From DE 19636217 A1, a method and a machine for welding lacquered wires are known. The lacquered wires are laid in a sonotrode or an anvil of an ultrasonic welding machine in order to be then welded.

The present invention is based on the problem of further developing a method of the first-mentioned type to so that a plurality of lacquered wires can be connected to one another without an electrically conductive connecting component having to extend between them and without the lacquer having to be firstly removed.

For solving this problem, it is basically proposed that the lacquered wires are at least partially enclosed, at regions in which they are to be connected, by an electrically conductive uninsulated material and that the wires are then positively connected to the material, with simultaneous breaking away of the insulating lacquer, by an ultrasound effect. It is thereby not absolutely necessary for the lacquered wires themselves to come into immediate contact with the electrically conductive material.

According to the invention, an ultrasonic welding machine applies ultrasound, in particular by means of work tools, onto the material surrounding the lacquered wires and forming a sleeve end, whereby a formation of the material is produced such that the material contacts the outer lacquered wires while simultaneously fixedly enclosing any other lacquered wires. Simultaneously, due to the ultrasonic effect, there is a relative movement between the lacquered wires and the sleeve end, with the result that the lacquer coating ruptures to an extent that, between the contacting lacquered wires, the lacquer coating is removed and consequently the desired electrically conductive connection occurs. This also holds true in the region of contact with the sleeve end. The removed insulating lacquer itself thereby passes into the intermediate space between the wires, so that the desired electric contact is not thereby negatively affected.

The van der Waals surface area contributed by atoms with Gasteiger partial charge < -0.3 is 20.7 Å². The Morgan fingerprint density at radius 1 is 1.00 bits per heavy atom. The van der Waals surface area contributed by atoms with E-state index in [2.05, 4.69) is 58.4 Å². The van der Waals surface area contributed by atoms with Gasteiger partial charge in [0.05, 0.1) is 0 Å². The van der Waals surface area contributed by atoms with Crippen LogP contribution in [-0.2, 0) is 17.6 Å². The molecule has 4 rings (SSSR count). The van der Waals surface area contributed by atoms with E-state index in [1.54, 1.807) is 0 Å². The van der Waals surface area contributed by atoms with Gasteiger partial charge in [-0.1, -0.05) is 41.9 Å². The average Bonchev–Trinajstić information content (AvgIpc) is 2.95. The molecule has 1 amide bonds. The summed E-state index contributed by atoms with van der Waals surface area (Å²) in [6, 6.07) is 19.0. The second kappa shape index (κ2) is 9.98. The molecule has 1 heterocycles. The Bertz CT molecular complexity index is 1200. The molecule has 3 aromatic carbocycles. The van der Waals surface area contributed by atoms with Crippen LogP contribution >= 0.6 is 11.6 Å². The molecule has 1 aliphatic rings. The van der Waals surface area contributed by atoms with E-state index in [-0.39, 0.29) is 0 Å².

It is in particular foreseen that a plurality of the lacquered wires, with the stranded wire, are partially enclosed by the material in order to then obtain the fixed and conductive connection by the effect of ultrasound.

There is also the possibility, in a single work step, on one hand to connect the lacquered wires and/or stranded wire by the material at least partially enveloping them and, simultaneously, to connect the material itself by ultrasound to a carrier, such as e.g. copper plate, by means of ultrasonic welding.

Even if the material surrounding the lacquered wires is not necessarily inherently rigid—a copper mesh surrounding the lacquered wires can e.g. be used as the material—it is preferably provided that as the electrically conductive material, there is employed one in a sleeve or cup form. A solution such as this can be employed e.g. for a connection between an armature coil wire and a connection wire.